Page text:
10- Village Gemruk: 13 families from Ghouta were settled


Ain Dara/Girê Darê: On January 27, 2018, Turkish airstrikes completely destroyed the ancient settlement which was built before 1300 B.C. near the village of Girê Darê. The remains of the settlement and the 3,000-year-old Ishtar temple had previously been declared by UNESCO as one of the most important historical places in Syria.

Nebî Hûrî or Cyrrhus: The Hurrian site built in 2500 B.C., recognized by UNESCO as a place of protection in the Middle East, is called by the Kurds Nebî Hûrî. The Greeks called this place Cyrrhus. There, the churches of Saint Kozma and Demianos were built. Scientist Seman El Xeyur is also said to be buried in the church. In the small town was a large square with a spa in which there was always warm water. The mausoleum of St. Nebi Hûri was discovered in the southwest of the settlement. Above this, a mosque was erected in 1859. This historic site was bombed by Turkish aircraft three times and suffered heavy damage and was destroyed by the artillery shells of the "FSA" militia.

Roman church in the village of Kalutê: In the village of Kalutê, about thirty kilometers south of Afrin, there is a Roman church and other historic buildings. The village of Kalutê was bombed by Turkish jets on the second and third days of the attack. In the village there is a church from the 2nd century.

In the 4th century Syriac Christian hermit Mar Maron, who was followed by a religious movement that became known as the Maronites, lived here before settling in Kefer Nebo village. When Islam spread, the site was turned into a castle. The southern part of the ancient site was completely destroyed due to invasion attacks of Turkish forces and allied mercenaries.

The village of Elbîzka: Located 40 kilometers northwest of Afrin, the village houses a castle, a church and many other historical buildings from Roman times. Most of these were destroyed by aerial and artillery bombardment. The Turkish military and its militias restrict access to the village.

The village of Kolpe: The village Kolpe lies 15 kilometers in the southeast of Afrin. The historic buildings from the Mitanni period were destroyed on January 28 by Turkish aerial attacks. Eight villagers died and seven others were injured.


While the millennia-old historical buildings in Afrin were deliberately destroyed, pieces of objects and structures were stolen by "FSA" members and sold in Turkey. The majority of the objects were taken to Istanbul, Ankara and Izmir. So far, about 16,000 historical objects from Afrin have reportedly been taken to Turkey. The director of the Syria Museum, Mehmud Hemûd, says that the stolen pieces must be more than 16,000 and explains that the "Stolen Objects Investigation Committee" has not yet been able to produce a final count.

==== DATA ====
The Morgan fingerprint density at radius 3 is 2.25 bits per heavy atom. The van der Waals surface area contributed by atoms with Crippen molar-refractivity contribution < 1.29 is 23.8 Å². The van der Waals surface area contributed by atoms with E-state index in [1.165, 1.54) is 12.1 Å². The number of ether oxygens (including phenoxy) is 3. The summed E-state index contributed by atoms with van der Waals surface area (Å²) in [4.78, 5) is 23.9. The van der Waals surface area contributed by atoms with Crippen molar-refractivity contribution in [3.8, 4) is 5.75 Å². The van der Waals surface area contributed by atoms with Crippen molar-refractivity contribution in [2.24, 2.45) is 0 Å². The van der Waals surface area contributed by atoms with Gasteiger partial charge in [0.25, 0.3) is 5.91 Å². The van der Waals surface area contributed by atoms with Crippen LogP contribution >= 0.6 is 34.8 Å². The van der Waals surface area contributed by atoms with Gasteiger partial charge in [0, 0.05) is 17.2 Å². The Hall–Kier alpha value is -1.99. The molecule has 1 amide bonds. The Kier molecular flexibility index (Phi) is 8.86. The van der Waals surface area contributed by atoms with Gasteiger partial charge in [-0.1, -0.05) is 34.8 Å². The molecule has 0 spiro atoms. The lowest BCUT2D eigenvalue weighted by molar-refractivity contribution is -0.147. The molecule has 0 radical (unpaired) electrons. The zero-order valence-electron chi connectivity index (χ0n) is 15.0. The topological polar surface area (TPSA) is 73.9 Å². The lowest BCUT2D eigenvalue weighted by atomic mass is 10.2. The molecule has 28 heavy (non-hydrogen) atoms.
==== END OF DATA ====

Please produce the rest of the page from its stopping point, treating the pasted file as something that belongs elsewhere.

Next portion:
The Şêx Zêd cemetery in the Zêdiyê district of Afrin was also looted and the graves were destroyed. The Şehîd Seydo Cemetery in Jindires has also been completely demolished. The cemetery of Rajo was razed to the ground with construction machinery. Also the tomb of Dr. Nurî Dersimi on the road to Meydankê was destroyed.


In Afrin and the surrounding area, twelve Yazidi cemeteries were devastated. Military checkpoints were built on the destroyed cemeteries which are; the Şêx Berekat cemetery near Basufan, the Şêx Rikab cemetery near Şadiriyê, the Şêx Elî cemetery in Basufan, the Çelxane cemetery near Qîbarê, the Şêx Kursi cemetery near Atme town of Idlib, the Şêx Semis Adiya cemetery near Qîbarê, the Barse Xatûn cemetery near Qestel Cindo, the Şêx Seyda cemetery near Feqîra, the Bîr Cefer cemetery near Meşla, the Şêx Xerbî cemetery in Sinka and Hogir cemetery near Cirne.  

At the Şêx Berekat Cemetery, the Turkish military has built a base.


The Yazidis and Alevites remaining in Afrin are forced to convert to Islam. Those who refuse are attacked, tortured, insulted and robbed. 22 mainly Yazidi villages in Afrin were completely destroyed by the Turkish military and its militias and declared as restricted areas. Mosques are being built in these villages, according to reports.

Names of the 22 villages around Afrin where 25 thousand Yazidis live together with Muslims are as follows; Basûfanê, Feqîra, Elî Qîna, Qestel Cindo, Qîbarê, Xezawiye, Buric Ebdalo, Qitmê, Ên Darê, Tirindê, Sînka, Kefer Zêt, Îska, Şadîr, Kîmarê, Çeqela, Aşka Rojhilat, Baê, Qoçma, Qîle and Cindirês.

Turkish army has reportedly built bases in two of these villages where only Yazidis live, Elî Qîna and Qestel Cindo.